As we dug deeper into the box data and simulated pack outs, two things became clear:
1. We were shipping a lot of empty air.
2. Our “stock” box was not optimized for a wide variety of our orders and meat offerings.
Outside of being fairly illogical for these two reasons, empty space can create havoc on frozen meat.
Even with our collective B- knowledge of high school chemistry, we realized that conditioning a larger volume space with more oxygen flow requires more energy, which for our boxes just happened to be our dry ice. We quickly realized that the additional oxygen and air flow sped up the phase change of dry ice, causing it to melt quicker than we had anticipated and not keeping the product cold.
Why ship with one box when you can ship with four! The best way to solve for the wide variability in our orders and product offering was to increase the variability in our box offerings.
We designed four boxes specifically to minimize as much dead space as possible while accommodating a wide variety of orders and meat items. This led to a reduction in material waste and improved thermal performance. Most importantly, it creates a better experience for the member.
The meat must be cold — but not too cold
Some of you might be reading this and wondering, “If you had problems with the meat defrosting, why not just put more ice in?”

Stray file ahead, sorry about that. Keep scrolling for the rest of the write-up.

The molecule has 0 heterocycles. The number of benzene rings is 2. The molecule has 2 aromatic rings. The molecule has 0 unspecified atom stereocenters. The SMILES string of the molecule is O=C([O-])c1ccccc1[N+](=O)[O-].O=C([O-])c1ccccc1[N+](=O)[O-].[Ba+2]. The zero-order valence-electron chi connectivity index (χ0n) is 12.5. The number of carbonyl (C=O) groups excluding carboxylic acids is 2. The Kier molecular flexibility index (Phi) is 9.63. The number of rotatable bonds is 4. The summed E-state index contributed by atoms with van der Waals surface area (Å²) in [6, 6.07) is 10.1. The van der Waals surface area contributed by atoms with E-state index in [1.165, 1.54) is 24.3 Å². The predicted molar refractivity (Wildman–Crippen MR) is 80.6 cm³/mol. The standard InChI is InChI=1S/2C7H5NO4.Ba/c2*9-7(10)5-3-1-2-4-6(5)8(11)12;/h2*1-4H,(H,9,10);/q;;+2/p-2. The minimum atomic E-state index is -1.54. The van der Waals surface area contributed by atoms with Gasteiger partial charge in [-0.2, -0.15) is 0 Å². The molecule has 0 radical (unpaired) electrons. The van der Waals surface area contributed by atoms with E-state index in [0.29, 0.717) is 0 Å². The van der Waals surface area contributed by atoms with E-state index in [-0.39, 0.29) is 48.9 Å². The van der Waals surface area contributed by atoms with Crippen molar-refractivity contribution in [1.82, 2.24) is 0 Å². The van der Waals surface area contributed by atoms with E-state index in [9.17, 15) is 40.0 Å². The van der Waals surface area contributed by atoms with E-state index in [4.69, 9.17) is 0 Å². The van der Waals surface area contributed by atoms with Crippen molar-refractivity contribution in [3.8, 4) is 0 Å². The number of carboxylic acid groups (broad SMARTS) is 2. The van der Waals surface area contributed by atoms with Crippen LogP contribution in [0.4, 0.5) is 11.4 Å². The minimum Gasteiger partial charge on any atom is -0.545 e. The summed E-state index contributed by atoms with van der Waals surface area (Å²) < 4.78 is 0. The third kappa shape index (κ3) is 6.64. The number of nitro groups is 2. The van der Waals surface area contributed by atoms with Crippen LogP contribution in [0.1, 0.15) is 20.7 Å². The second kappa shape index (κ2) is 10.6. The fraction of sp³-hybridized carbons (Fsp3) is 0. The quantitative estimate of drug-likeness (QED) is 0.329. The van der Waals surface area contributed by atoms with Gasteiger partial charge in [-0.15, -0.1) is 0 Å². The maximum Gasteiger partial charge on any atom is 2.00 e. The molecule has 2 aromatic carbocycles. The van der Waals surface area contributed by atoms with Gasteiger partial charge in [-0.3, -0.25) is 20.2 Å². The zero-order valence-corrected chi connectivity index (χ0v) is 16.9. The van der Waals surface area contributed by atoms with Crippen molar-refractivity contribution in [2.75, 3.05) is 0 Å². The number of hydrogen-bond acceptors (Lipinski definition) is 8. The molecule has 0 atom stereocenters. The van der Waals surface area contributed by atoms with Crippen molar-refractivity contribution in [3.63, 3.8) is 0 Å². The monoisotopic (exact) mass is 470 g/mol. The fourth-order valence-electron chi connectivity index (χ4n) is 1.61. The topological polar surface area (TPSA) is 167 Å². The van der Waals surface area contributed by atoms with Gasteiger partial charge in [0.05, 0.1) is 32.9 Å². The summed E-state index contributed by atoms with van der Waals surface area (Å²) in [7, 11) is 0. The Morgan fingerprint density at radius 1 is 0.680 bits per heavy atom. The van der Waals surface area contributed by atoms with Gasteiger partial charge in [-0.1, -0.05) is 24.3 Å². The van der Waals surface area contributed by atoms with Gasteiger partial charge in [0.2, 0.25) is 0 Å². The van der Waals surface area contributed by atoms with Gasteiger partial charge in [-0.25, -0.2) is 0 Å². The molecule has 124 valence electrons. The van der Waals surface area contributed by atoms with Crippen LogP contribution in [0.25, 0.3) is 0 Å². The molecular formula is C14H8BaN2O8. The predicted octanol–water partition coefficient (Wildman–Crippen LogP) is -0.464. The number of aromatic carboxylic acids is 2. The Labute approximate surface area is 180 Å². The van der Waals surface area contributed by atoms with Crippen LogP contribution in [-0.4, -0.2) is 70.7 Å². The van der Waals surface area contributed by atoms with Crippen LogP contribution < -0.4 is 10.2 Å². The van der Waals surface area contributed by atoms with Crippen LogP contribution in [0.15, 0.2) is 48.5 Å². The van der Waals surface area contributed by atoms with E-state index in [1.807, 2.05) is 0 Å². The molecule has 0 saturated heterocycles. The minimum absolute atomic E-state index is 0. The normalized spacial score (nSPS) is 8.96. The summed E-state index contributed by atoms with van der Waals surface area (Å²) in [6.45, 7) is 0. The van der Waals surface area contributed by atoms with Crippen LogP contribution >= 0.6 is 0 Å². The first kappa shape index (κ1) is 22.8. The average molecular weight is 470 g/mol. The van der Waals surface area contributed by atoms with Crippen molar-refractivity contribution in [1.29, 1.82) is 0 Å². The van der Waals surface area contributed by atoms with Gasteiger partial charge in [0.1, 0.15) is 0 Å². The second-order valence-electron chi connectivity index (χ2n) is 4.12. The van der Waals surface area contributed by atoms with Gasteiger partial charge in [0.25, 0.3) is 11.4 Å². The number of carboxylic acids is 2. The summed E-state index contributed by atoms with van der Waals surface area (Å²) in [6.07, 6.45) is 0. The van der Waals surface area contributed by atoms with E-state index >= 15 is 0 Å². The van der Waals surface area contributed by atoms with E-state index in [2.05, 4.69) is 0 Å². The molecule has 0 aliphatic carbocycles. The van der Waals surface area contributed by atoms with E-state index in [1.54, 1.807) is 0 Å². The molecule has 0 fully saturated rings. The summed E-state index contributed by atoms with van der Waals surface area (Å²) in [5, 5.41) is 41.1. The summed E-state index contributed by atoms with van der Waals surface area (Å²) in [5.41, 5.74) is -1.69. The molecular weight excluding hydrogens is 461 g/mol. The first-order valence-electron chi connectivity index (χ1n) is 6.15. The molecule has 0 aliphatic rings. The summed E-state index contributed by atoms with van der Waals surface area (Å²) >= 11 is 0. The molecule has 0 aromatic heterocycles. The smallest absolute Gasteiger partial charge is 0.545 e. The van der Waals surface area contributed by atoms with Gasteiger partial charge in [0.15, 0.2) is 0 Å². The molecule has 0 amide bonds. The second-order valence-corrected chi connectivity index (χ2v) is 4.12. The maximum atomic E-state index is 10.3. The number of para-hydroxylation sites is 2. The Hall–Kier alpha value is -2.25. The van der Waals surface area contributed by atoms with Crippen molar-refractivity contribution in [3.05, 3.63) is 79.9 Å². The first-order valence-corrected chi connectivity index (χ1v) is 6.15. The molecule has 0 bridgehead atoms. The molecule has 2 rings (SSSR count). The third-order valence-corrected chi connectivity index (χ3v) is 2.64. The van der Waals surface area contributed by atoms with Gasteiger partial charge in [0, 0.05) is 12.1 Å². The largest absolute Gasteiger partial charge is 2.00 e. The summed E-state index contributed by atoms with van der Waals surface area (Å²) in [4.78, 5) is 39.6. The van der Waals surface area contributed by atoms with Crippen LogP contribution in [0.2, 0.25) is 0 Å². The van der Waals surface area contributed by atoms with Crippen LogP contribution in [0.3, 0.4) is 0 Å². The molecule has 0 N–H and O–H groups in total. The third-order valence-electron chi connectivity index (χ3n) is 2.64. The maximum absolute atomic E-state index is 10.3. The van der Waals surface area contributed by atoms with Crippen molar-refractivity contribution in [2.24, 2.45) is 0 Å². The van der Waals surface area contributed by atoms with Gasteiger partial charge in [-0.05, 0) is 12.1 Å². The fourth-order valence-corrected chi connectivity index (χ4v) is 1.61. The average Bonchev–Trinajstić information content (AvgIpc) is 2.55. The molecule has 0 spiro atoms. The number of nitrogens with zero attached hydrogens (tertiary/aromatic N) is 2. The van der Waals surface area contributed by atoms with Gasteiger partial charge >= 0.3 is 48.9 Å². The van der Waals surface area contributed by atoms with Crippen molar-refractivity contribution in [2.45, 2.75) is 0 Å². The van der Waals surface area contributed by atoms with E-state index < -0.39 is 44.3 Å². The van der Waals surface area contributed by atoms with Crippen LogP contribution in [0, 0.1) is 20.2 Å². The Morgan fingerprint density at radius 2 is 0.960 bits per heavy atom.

I can proudly tell you that yes, we did think of that! We followed the obvious solution of adding more dry ice, however, this led to another discovery: Additional dry ice helped to decrease our thaw rate, but it led to an uptick in our leaker rate.
This was an “AHA!” moment that ended up helping us with the problem of opened and leaking packaging that we thought was unsolvable.
Frozen film (our packaging) is not designed to be exposed to temperatures much more extreme than -20°F. When conducting testing, we realized that the -110°F dry ice was conditioning the meat packaging to temperatures that risked the film becoming brittle and cracking. We even explored gel packs, but then quickly discovered that they couldn’t satisfy our frozen requirements either.